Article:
When Jessikka Aro found out that she was receiving one of the State Department’s International Women of Courage Awards, the Helsinki-based journalist “was just so happy,” she said.
Aro called the recognition “precious … because my work has also cost me so much.”
She has suffered harassment and cyberattacks since she started reporting on Russian propaganda activities in 2014. US embassy officials in Helsinki asked her last October if she would accept a nomination for the award.
She thought it was a done deal in January.
“But then it was taken away,” she said on Sunday’s “Reliable Sources” on CNN.
In the weeks leading up to the March 7 ceremony in Washington, Aro’s award was rescinded.
Foreign Policy magazine, which broke the story about Aro, quoted sources who said she was nixed because she repeatedly criticized President Donald Trump on Twitter.
The yanking of her award “really counters the whole idea of this award,” Aro said. Someone inside the Trump administration, she implied, lacked courage.
Aro said she was grateful for the Foreign Policy story because she had been in the dark about what happened.
But she was “horrified” that her commentary about Trump was an apparent factor. She went through her past tweets – like a February 17 reply to the president, when he called the media “rigged,” “corrupt” and an “enemy of the people.” She replied to him that day and said “the Kremlin doesn’t need any troll factories as long as it has YOU trolling on behalf of it!”
“I still stand by what I said and what I tweeted,” she said. “I think that President Trump’s attacks against the media are disgraceful, and need to be also discussed on Twitter as well.”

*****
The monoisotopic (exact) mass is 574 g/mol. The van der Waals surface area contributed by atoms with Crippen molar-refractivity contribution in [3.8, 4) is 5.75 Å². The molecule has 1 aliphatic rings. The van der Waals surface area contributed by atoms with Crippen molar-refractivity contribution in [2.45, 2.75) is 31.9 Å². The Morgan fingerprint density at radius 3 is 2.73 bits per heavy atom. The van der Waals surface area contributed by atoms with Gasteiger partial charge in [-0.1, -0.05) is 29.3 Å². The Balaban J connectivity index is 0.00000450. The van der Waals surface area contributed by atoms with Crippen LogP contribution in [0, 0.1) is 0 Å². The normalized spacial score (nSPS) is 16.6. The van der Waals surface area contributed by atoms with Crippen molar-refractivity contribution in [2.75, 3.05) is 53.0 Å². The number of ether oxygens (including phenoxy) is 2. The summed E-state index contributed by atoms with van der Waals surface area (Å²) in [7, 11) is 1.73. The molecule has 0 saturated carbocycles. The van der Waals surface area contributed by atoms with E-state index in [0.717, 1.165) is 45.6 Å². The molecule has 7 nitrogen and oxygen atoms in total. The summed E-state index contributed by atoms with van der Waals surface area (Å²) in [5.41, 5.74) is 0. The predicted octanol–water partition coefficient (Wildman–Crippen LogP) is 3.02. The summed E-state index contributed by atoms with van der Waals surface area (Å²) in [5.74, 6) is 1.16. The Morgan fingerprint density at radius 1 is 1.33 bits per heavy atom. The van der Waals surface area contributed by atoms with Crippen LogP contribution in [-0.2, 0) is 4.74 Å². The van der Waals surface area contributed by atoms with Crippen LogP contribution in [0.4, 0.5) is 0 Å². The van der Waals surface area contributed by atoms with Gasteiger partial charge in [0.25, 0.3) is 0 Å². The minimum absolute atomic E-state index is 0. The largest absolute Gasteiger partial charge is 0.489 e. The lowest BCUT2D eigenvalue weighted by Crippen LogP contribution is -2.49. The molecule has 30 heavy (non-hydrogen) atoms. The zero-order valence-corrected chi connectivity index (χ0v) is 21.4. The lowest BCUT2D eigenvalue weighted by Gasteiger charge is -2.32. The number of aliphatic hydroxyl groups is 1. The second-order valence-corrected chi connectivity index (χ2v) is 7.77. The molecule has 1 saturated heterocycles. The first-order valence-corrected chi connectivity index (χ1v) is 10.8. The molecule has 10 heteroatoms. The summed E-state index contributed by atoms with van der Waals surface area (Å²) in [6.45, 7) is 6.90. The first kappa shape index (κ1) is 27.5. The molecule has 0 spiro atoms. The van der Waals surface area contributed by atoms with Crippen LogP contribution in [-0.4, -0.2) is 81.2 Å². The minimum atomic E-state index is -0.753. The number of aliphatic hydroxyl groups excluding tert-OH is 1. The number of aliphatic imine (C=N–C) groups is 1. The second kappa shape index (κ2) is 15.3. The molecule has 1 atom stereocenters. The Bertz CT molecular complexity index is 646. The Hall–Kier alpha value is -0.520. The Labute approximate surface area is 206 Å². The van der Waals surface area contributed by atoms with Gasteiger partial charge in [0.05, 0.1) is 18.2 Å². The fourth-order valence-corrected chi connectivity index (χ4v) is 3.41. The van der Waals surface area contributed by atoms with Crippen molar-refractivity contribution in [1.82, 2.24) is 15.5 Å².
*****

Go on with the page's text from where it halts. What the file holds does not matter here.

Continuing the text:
Speaking to a US audience, Aro said, “I am really sorry for you guys over there if that really is the situation, if Trump or his administration have been infected with fear and self-censorship.”
After the Foreign Policy story came out, Democrats on the Senate Foreign Relations Committee obtained a set of emails between Aro and the State Department and called for the agency’s inspector general to investigate the circumstances.
A State Department spokesman originally claimed that Aro was “incorrectly notified” that “she’d been selected as a finalist. This was an error. This was a mistake.”
But the internal emails cast doubt on this version of events. The emails showed months of correspondence about the award and her expected trip to Washington. Things changed after an embassy official asked her to send a list of her “social media handles.”
Aro said the State Department’s original claims were “factually incorrect.” And that’s why she is thankful that senators are looking into the matter.
“I really want to know: Who was the person who really gave the order to cancel my award? And what would he or she like to tell about her motivation in doing so?”
“It doesn’t really look like this process of canceling my award has followed the best practices and transparency policies of the State Department governance,” Aro added.
The State Department inspector general’s office has not commented on the possibility of a probe.
As for the reason why she was going to be recognized in the first place, Aro is now working on a book about so-called Russian troll farms. And she said she will continue training people to better recognize trolling and propaganda warfare efforts.
Aro said westerners still don’t understand “how cynical and massive” the Russian effort really is.
“We are misunderstanding the scale and also the impact of these propaganda operations of the Kremlin,” she said. “Viral disinformation is being used to manipulate and agitate actual people, real people, into hateful actions.”